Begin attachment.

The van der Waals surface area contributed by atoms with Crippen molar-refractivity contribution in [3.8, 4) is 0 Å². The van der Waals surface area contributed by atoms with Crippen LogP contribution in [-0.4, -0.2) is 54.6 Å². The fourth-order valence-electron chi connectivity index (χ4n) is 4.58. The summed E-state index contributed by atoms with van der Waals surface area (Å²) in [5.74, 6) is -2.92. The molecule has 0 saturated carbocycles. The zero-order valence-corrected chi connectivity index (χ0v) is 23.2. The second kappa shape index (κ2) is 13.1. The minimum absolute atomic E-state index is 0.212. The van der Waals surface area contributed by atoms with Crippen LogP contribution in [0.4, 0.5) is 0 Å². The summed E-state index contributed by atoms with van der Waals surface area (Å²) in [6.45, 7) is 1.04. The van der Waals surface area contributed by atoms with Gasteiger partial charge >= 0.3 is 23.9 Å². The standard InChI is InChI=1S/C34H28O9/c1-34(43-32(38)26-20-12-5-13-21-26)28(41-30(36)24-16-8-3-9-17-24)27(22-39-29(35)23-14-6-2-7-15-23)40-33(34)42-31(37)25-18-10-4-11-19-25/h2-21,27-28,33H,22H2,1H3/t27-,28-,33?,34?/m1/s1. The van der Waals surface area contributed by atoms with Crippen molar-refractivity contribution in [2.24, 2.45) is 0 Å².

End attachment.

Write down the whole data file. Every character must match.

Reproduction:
The van der Waals surface area contributed by atoms with Crippen molar-refractivity contribution in [3.8, 4) is 0 Å². The van der Waals surface area contributed by atoms with Crippen LogP contribution in [-0.4, -0.2) is 54.6 Å². The fourth-order valence-electron chi connectivity index (χ4n) is 4.58. The summed E-state index contributed by atoms with van der Waals surface area (Å²) in [5.74, 6) is -2.92. The molecule has 0 saturated carbocycles. The zero-order valence-corrected chi connectivity index (χ0v) is 23.2. The second kappa shape index (κ2) is 13.1. The minimum absolute atomic E-state index is 0.212. The van der Waals surface area contributed by atoms with Crippen LogP contribution in [0.4, 0.5) is 0 Å². The summed E-state index contributed by atoms with van der Waals surface area (Å²) in [6.45, 7) is 1.04. The van der Waals surface area contributed by atoms with Gasteiger partial charge >= 0.3 is 23.9 Å². The standard InChI is InChI=1S/C34H28O9/c1-34(43-32(38)26-20-12-5-13-21-26)28(41-30(36)24-16-8-3-9-17-24)27(22-39-29(35)23-14-6-2-7-15-23)40-33(34)42-31(37)25-18-10-4-11-19-25/h2-21,27-28,33H,22H2,1H3/t27-,28-,33?,34?/m1/s1. The van der Waals surface area contributed by atoms with Crippen molar-refractivity contribution in [2.24, 2.45) is 0 Å².